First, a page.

Korea seeks to sign free trade deals with over 10 countries in 2023

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Trade Minister Ahn Duk-geun speaks during a meeting at the Seoul Government Complex in Gwanghwamun, Seoul. Yonhap


By Lee Kyung-min

Up to 10 resource-rich countries will sign free trade agreements with Korea, in order to weather the rapidly deteriorating global trade as well as economic conditions, the trade ministry said Wednesday.

“Korea will identify new overseas markets where strong local players will be able to thrive, a priority equally important as leading the global discourse on establishing trade norms,” Trade Minister Ahn Duk-geun said during a meeting at the Seoul Government Complex in Gwanghwamun. “Korea’s strength in manufacturing and economic stability will help draw foreign investments and create growth.”

Korea also seeks to strengthen trade partnerships with over 20 countries this year, as underpinned by the Trade and Investment Promotion Framework (TIPF) whereby bilateral cooperation will be expanded to include not only trade but also supply chain issues.

“The TIPF will concern 20 countries with which Korea has no trade agreement as of yet,” Ahn said. “The new initiative will be pursued with the strengthened FTA partnerships, to best prevent and limit the blowback of uncertainties in trade conditions to best help local exporters.”

Meanwhile, senior officials from 18 ministries attended a meeting, Wednesday, to outline and fine-tune strategies for exports, certain to register a marked drop from a year earlier due to global recession fears, the industry ministry said.

The pan-government consultative body will first and foremost identify sectors showing promise of becoming the next export drivers, including healthcare, sports, tourism, ICT, software and education.

The emerging strong industries are expected to generate export income, which is much needed to further spur the ongoing government initiative to bolster exports by promoting large overseas contracts from nuclear reactor construction and defense.

Further strengthening the need for diversified sources of income is a bleak outlook for Korea’s key manufacturers encompassing semiconductors, steel, petrochemicals and vehicles. The current growth drivers are certain to dwindle in the months to come due to weakening global demand and sales price drops, compounded further by soaring global key commodity prices from Russia’s invasion of Ukraine, the combination of which keeps their production costs elevated.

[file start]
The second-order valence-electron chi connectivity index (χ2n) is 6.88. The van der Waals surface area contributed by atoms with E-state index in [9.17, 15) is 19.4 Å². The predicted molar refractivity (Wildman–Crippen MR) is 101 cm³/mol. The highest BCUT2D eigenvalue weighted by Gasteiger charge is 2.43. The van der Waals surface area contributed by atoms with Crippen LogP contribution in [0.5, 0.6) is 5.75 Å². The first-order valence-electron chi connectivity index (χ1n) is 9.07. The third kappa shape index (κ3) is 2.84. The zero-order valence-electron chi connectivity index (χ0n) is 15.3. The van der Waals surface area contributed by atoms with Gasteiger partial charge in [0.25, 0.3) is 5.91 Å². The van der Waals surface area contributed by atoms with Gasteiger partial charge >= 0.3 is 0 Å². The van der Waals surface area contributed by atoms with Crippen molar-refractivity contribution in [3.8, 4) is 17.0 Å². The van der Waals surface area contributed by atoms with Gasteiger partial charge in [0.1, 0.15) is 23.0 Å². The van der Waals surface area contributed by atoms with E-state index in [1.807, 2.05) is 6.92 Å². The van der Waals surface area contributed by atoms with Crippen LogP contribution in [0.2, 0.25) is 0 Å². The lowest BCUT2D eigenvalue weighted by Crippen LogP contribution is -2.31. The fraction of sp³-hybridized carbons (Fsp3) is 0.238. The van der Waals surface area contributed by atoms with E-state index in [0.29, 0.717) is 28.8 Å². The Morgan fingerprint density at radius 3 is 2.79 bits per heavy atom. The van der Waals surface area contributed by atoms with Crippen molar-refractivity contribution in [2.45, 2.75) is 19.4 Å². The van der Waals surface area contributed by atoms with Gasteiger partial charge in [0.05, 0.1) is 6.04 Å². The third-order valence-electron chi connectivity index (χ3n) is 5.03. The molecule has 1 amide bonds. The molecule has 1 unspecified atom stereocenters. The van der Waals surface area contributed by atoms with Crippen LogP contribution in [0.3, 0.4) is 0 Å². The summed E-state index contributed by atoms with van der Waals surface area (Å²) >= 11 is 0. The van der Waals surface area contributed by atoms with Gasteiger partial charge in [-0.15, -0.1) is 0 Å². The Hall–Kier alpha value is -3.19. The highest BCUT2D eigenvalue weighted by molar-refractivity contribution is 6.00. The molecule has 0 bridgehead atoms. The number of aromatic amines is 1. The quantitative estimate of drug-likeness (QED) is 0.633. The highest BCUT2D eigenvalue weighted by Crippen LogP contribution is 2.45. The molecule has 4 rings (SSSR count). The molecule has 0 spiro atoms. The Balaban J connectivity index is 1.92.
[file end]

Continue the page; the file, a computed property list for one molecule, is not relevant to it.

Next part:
Also among deteriorating global trade conditions is growing protectionism, as best evidenced by the U.S. Inflation Reduction Act (IRA), which dealt an unexpected heavy blow to Korea’s manufacturers of electric vehicles (EVs) and batteries.

“This year is highly likely to see a global recession sparked by the U.S. and Europe, among other advanced peers of Korea,” Ahn said.

The meeting was presided over by Ahn, the country’s top trade negotiator. In attendance were officials of the industry, finance, education, science, foreign affairs, defense, agriculture, culture and sports, welfare, environment, oceans and land ministries.

The government will strengthen trade finance, mostly by expanding the scope of government guarantees and the volume total eligible for the country’s exporters.

Also fortified will be government-mediated certification and overseas marketing, as well as fostering private investments and human resources management.

The level of preparedness will be increased to better respond to supply chain uncertainties, carbon neutrality, protectionism and nationalism ― a slew of thorny issues oftentimes waged, amplified and dictated in the context of global hegemony.

The industry and welfare ministries held a joint meeting last Dec. 29 to foster the exports of Korea’s key medicine and healthcare systems.

The officials discussed ways to help strong local market players obtain overseas certifications, and better respond to stricter processes of medical device certification in Europe.

The promotion of key cultural content produced by local entertainers and art figures as well as small and medium-sized enterprises (SMEs) will be strengthened reflective of target audience analysis.

Cold-chain, or temperature-controlled supply chain networks, will be established to help improve logistics conditions for the country’s key agricultural and maritime products.